The last Methodist Youth Conference in its present form was held at the King's Park Centre in Northampton; a good mixture of debate, worship and fun - and no doubt a couple of late nights for many who attended.
Each District had sent two representatives but there were other young people there as well ranging in age from 13 to early twenties.
The debates included a concern about encouraging younger people to consider the ordained ministry as well as others on broader issues. Sarah Malik was elected as the new Youth President and there was a general looking forward to a wider engagement of young people through the new Youth Participation Strategy - this will help Districts appoint a paid part-time young person as a Youth Enabler.
As always it was the conversation over meals and in the breaks which provided some of the most stimulating encounters. I came away with a sense that we are well blessed by a number of young people who are passionate about the Gospel and how it relates to our contempoary culture - and also a conviction that a refreshed Methodist Church has a valuable contribution to make.

Tuesday, 25 November 2008

more stories from Yorkshire

I am discovering one of the ways the President (and VP) can be used is to open doors quicker than can sometimes be done locally. I had been invited to preach at Ripon Cathedral on the Sunday morning and it turned o.t to be a wonderful event. The two Methodist Churches in Ripon closed and joined the congregation in the Cathedral whilst the young people and families from all three congregations gathered in the Allhallowgate Methodist Church for all age worship. Our worship in the Cathedral was very special, as was that at Allhallowsgate and there was encouraging conversation among lots of people about doing more together. Thank you to the Dean, Keith Jukes (In the middle of the photo)and to the superintendent minister, Graham Sturdy, for enabling this to happen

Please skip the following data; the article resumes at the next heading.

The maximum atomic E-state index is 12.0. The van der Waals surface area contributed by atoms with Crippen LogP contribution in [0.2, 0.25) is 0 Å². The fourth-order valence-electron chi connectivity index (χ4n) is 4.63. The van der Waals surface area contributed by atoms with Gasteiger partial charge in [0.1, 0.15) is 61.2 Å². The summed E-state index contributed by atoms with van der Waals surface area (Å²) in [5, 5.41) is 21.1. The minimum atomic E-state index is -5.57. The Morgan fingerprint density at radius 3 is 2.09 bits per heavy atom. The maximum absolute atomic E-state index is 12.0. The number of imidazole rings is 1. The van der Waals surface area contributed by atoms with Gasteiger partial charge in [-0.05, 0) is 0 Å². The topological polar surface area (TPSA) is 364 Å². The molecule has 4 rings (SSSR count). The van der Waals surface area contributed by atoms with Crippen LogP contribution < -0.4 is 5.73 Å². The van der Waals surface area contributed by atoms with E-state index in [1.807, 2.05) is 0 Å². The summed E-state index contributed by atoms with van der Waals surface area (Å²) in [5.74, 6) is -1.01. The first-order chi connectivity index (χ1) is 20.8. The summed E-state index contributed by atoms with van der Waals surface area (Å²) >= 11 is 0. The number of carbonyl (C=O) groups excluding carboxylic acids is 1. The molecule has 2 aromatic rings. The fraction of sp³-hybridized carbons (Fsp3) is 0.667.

The younger minister is Richard Andrew, Director of York Institute for Community Theology. He not only accomapnied me on the Sunday but arranged a good morning with the Vice Chancellor of York St John University and also some staff members. This is an excellent Institute which grew out of a local initiative and is providing excellent trainin g and formation for many lay and ordained people.

The evening worship on the Sunday was at Selby for a circuit service.This was really encouraging to see such a large congregation....but I didn't take any photos (sorry).....and then there was a reception for many of those from across the District who helped in a variety of ways at the Scarborough Conference, a world Church evening (see david's entry) and I understand they raised about £1,500 fantastic!

I spent time on the farm....only photo of Stephen Burgess looking at some cows!!and even a tour of Flyingdales...which was fascinating.

Thank you to all who cared for me, talked to me and shared with me during my time with you. There is so much to encourage and stories to tell of God's amazing grace.

What a glorious day - playing on steam trains!

What a glorious day I had on the North Yorkshire Moors Railway along with the Chair of District, Stephen Burgess. I am aware that a large number of ministers are fanatical about steam railways but it has never been a passion of mine........but after this day out I have seen it all in a new light!!

It began with three men from the same community who have a love of steam trains. Nigel Hardwick, the District Property secretary; Peter Bowes, the priest in charge of St Michael's and Tim Bywater who is the Roman Catholic Ecumenical Officer.

They have 'days out on the train' from time to time and it is doing wonders for ecumecial reraltionships...perhaps a model for more of us to follow! This was their gift to the President of the Methodist Conference - thank you.

We had a scrumptious packed lunch on the Richmond to Grosmont leg and I was then invited to travel on the footplate for the return journey and now understand what an honour this was.

The train driver, anxious to get a photo of a Church leader doing sdoemnw ork, invited me to stoke up the fire..........remind you of anything?